I'm a quitter," Robert Karlsson says. He is seated on the ground under a tree on a golf course in Sweden. It is early August, and Karlsson, 33, has been missing a lot of putts and putting up scores unworthy of a fellow who has twice come within an eyelash of making the European Ryder Cup team. Not only is he a quitter, he continues, but he also comes from a long line of quitters. Or perfectionists, if you prefer that term. "My dad was quite a pistol shooter, top 10 in Sweden," he says, "but he quit when he felt he couldn't be the best." Then there was Robert's paternal grandfather, who was an even bigger quitter—committed suicide, actually, during one of those long, dark Scandinavian winters.
Karlsson looks up into the tree, enjoying the way sunlight warms the pale-green undersides of the leaves. Quitting, in his view, is merely a disposition. The quitter, after trying a few times to roll a boulder up the mountain, sees the wisdom of leaving it in the valley.
The world is full of pain and disappointment. Some of it is avoidable.
There is nothing, however, that says a quitter has to quit. That was Karlsson last weekend, rolling his boulder through the Swiss Alps on his way to a four-stroke, wire-to-wire victory in the Omega European Masters at Crans-sur-Sierre. Since 1995, when he won the first of his five European tour titles, Karlsson has been golf's designated seeker of truth, alternately embracing and rejecting his sporting destiny while dipping his toe in every current of New Age philosophy. "He's a very complex person," says his friend Goran Zachrisson, a golf analyst for Sweden's TV6 network. "He's very mature, and his knowledge goes beyond that of most people." Oh, and by the way, Zachrisson adds, "He's off his rocker, obviously."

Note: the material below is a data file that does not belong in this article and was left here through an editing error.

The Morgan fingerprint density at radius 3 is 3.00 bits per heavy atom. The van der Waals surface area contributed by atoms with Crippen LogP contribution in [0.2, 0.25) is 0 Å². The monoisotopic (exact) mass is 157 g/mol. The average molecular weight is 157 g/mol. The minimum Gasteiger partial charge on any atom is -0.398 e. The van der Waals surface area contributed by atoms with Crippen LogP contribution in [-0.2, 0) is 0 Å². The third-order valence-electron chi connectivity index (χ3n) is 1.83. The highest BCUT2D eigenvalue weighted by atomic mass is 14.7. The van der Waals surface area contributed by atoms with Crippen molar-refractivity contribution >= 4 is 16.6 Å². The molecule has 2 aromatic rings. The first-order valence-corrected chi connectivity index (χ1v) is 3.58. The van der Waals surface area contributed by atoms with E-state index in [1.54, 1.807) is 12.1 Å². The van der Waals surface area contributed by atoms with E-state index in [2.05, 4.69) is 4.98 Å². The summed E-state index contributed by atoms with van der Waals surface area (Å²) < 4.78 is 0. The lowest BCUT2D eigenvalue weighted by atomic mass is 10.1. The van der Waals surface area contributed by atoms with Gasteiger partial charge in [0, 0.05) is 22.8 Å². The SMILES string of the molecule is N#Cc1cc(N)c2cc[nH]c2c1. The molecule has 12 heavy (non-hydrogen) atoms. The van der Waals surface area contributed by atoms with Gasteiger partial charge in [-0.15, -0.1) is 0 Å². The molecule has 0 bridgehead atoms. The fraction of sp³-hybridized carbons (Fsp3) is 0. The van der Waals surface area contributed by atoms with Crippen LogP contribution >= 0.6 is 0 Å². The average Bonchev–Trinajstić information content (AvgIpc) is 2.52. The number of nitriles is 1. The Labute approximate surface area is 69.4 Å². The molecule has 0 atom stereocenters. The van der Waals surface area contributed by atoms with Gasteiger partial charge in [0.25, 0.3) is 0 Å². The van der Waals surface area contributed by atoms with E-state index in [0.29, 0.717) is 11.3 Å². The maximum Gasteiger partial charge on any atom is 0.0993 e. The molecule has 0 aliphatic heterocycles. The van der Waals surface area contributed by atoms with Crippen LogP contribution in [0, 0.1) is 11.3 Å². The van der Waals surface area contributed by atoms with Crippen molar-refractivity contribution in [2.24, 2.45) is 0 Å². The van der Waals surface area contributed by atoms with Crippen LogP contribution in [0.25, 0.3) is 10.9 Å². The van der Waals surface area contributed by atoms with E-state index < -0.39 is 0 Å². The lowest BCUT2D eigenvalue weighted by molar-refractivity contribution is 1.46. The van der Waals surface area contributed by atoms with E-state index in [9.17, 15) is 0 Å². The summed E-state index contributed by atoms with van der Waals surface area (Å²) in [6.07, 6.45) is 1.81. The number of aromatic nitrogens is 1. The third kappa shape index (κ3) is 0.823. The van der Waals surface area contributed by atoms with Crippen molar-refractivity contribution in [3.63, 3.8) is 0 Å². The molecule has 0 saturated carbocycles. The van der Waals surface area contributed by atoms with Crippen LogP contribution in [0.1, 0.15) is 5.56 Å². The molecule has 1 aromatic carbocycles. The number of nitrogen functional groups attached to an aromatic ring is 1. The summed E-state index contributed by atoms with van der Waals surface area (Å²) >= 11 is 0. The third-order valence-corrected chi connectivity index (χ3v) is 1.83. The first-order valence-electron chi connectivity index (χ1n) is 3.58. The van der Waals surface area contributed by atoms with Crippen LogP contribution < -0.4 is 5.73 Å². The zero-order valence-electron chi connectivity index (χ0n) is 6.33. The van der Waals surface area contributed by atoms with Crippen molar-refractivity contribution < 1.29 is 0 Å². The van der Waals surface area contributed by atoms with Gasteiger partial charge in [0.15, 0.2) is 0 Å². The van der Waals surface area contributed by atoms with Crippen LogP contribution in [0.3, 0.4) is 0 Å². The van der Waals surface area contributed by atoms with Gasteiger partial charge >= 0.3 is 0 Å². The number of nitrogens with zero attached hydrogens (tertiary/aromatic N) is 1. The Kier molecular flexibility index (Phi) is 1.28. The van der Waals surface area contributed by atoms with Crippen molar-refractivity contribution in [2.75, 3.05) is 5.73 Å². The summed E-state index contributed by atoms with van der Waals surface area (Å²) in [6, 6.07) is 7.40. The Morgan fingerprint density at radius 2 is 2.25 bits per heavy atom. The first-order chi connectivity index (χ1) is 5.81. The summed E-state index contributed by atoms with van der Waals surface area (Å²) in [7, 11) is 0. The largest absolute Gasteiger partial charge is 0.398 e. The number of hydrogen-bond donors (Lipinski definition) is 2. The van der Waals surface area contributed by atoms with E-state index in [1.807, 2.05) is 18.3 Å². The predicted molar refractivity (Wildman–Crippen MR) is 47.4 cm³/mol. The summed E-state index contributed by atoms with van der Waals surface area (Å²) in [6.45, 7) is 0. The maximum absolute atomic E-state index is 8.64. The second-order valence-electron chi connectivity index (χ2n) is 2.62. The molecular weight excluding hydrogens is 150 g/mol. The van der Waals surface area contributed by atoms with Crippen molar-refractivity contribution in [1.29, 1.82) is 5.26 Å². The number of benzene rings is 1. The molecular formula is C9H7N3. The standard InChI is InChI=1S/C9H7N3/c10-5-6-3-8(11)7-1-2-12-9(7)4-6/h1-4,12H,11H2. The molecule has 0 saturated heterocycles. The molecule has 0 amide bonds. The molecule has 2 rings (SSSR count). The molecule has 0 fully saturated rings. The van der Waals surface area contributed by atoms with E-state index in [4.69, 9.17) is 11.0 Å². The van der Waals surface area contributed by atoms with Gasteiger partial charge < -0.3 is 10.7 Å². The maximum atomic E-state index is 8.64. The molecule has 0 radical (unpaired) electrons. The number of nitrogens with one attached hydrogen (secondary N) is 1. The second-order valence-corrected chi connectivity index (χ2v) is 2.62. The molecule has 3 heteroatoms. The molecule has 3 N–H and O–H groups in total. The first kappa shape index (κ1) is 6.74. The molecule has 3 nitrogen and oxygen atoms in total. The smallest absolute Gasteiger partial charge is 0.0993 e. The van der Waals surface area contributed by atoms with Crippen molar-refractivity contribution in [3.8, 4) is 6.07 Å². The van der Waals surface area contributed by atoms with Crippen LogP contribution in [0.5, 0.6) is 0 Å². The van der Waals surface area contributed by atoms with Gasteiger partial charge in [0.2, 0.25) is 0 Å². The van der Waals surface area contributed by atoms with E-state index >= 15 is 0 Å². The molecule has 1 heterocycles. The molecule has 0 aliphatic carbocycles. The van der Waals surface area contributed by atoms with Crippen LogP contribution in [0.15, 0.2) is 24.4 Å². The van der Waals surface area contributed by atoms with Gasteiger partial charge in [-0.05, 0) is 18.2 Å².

Ask any player to name the deepest thinker on the European tour, and the reply is reflexive: Karlsson. On the one hand he is a conventionally handsome, 6'5" package of power and grace with the typical golfer's concerns about wrist angles and swing planes. On the other hand he is a sojourner whose quest for self-awareness has taken him well past the boundaries of orthodoxy.
Like Jesper Parnevik, his more flamboyant compatriot, Karlsson has eaten volcanic sand, but Parnevik would blanch if you served him the cold porridge that Karlsson used to concoct from the wheat shoots he cultivated in hotel bathrooms. Like a hundred other pros, he has employed a sports psychologist, but only Karlsson submits to deep-woods therapy, attends workshops where participants are not allowed to talk for a week and performs improvisational psychodramas with terminal cancer patients. On more than one occasion Karlsson has dropped out of sight and returned a few weeks later, gaunt and weak from fasting. "Many people think I'm crazy," he says, sitting under the tree. "I try not to care too much."
Aside from his reputation, Karlsson is a good-humored man, patient and attentive to others. "My first impression of Robert was that he knew something that I didn't know," says Ebba Palmcrantz, his companion of six years and the mother of his nine-month-old daughter, Thea. "He was a bit mysterious, and he had a lot of charisma."
They met, appropriately enough, at a group therapy session, which Palmcrantz attended in order to deal with her unsuccessful effort to start a health and fitness clinic in Stockholm. "I had a hunch I was going to meet someone important in my life," she recalls. "I didn't know anything about golf, and I didn't know who Robert was. But I knew it was him. I felt it strongly?'
Karlssons background was conventional enough. His father, Bj�rn (the frustrated marksman), is the greenkeeper at the Katrineholms Golfklubb, a pleasant track on the outskirts of Katrineholm, a railroad junction 75 miles southwest of Stockholm. The family's house, a typical Swedish cottage with flower boxes and a red-tile roof, is just off the 4th fairway and affords a grand view of a lake and the wooded shore beyond.
Young Robert took advantage of this idyllic setting. By age 13 he could outplay most of the club members. His uncle Bengt remembers his nephew's announcing that he had to learn English because he was going to be a professional golfer.